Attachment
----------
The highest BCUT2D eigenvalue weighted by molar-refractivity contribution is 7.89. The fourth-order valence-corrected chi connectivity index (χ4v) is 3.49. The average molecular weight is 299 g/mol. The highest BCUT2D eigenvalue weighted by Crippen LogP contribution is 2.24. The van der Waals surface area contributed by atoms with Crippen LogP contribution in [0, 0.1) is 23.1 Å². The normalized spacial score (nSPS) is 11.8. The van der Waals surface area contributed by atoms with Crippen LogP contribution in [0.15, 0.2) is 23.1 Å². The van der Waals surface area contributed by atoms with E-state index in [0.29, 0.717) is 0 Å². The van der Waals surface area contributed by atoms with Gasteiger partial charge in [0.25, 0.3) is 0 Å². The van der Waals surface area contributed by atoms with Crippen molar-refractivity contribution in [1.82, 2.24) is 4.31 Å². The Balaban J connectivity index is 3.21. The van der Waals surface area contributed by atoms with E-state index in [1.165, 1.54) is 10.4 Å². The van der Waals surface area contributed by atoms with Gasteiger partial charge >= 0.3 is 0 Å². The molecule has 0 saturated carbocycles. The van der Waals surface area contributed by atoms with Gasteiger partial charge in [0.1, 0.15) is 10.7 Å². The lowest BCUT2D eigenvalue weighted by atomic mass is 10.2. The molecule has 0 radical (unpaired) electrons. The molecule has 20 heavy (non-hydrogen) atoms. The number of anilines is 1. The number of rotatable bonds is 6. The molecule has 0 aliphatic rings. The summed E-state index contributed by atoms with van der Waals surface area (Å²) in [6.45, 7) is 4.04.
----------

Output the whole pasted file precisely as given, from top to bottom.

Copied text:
The highest BCUT2D eigenvalue weighted by molar-refractivity contribution is 7.89. The fourth-order valence-corrected chi connectivity index (χ4v) is 3.49. The average molecular weight is 299 g/mol. The highest BCUT2D eigenvalue weighted by Crippen LogP contribution is 2.24. The van der Waals surface area contributed by atoms with Crippen LogP contribution in [0, 0.1) is 23.1 Å². The normalized spacial score (nSPS) is 11.8. The van der Waals surface area contributed by atoms with Crippen LogP contribution in [0.15, 0.2) is 23.1 Å². The van der Waals surface area contributed by atoms with E-state index in [0.29, 0.717) is 0 Å². The van der Waals surface area contributed by atoms with Gasteiger partial charge in [0.25, 0.3) is 0 Å². The van der Waals surface area contributed by atoms with Crippen molar-refractivity contribution in [1.82, 2.24) is 4.31 Å². The Balaban J connectivity index is 3.21. The van der Waals surface area contributed by atoms with E-state index in [1.165, 1.54) is 10.4 Å². The van der Waals surface area contributed by atoms with Gasteiger partial charge >= 0.3 is 0 Å². The molecule has 0 saturated carbocycles. The van der Waals surface area contributed by atoms with Gasteiger partial charge in [0.1, 0.15) is 10.7 Å². The lowest BCUT2D eigenvalue weighted by atomic mass is 10.2. The molecule has 0 radical (unpaired) electrons. The molecule has 20 heavy (non-hydrogen) atoms. The number of anilines is 1. The number of rotatable bonds is 6. The molecule has 0 aliphatic rings. The summed E-state index contributed by atoms with van der Waals surface area (Å²) in [6.45, 7) is 4.04.